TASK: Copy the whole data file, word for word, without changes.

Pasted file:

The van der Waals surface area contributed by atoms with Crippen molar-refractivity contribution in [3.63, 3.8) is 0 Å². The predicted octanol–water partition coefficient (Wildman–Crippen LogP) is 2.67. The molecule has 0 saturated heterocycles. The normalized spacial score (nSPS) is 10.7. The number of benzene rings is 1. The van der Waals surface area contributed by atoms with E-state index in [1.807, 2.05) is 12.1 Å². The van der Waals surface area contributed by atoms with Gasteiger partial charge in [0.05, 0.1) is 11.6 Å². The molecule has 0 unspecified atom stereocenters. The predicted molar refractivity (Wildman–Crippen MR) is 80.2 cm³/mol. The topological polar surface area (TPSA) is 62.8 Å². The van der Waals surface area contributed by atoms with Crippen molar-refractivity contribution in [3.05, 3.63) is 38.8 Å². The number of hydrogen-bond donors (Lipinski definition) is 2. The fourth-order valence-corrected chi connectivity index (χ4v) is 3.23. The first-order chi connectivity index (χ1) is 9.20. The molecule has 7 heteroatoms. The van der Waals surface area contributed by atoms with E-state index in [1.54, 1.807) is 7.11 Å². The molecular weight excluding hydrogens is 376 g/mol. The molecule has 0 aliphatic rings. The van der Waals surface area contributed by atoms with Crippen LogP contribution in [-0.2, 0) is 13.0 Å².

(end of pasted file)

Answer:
The van der Waals surface area contributed by atoms with Crippen molar-refractivity contribution in [3.63, 3.8) is 0 Å². The predicted octanol–water partition coefficient (Wildman–Crippen LogP) is 2.67. The molecule has 0 saturated heterocycles. The normalized spacial score (nSPS) is 10.7. The number of benzene rings is 1. The van der Waals surface area contributed by atoms with E-state index in [1.807, 2.05) is 12.1 Å². The van der Waals surface area contributed by atoms with Gasteiger partial charge in [0.05, 0.1) is 11.6 Å². The molecule has 0 unspecified atom stereocenters. The predicted molar refractivity (Wildman–Crippen MR) is 80.2 cm³/mol. The topological polar surface area (TPSA) is 62.8 Å². The van der Waals surface area contributed by atoms with Crippen molar-refractivity contribution in [3.05, 3.63) is 38.8 Å². The number of hydrogen-bond donors (Lipinski definition) is 2. The fourth-order valence-corrected chi connectivity index (χ4v) is 3.23. The first-order chi connectivity index (χ1) is 9.20. The molecule has 7 heteroatoms. The van der Waals surface area contributed by atoms with E-state index in [1.54, 1.807) is 7.11 Å². The molecular weight excluding hydrogens is 376 g/mol. The molecule has 0 aliphatic rings. The van der Waals surface area contributed by atoms with Crippen LogP contribution in [-0.2, 0) is 13.0 Å².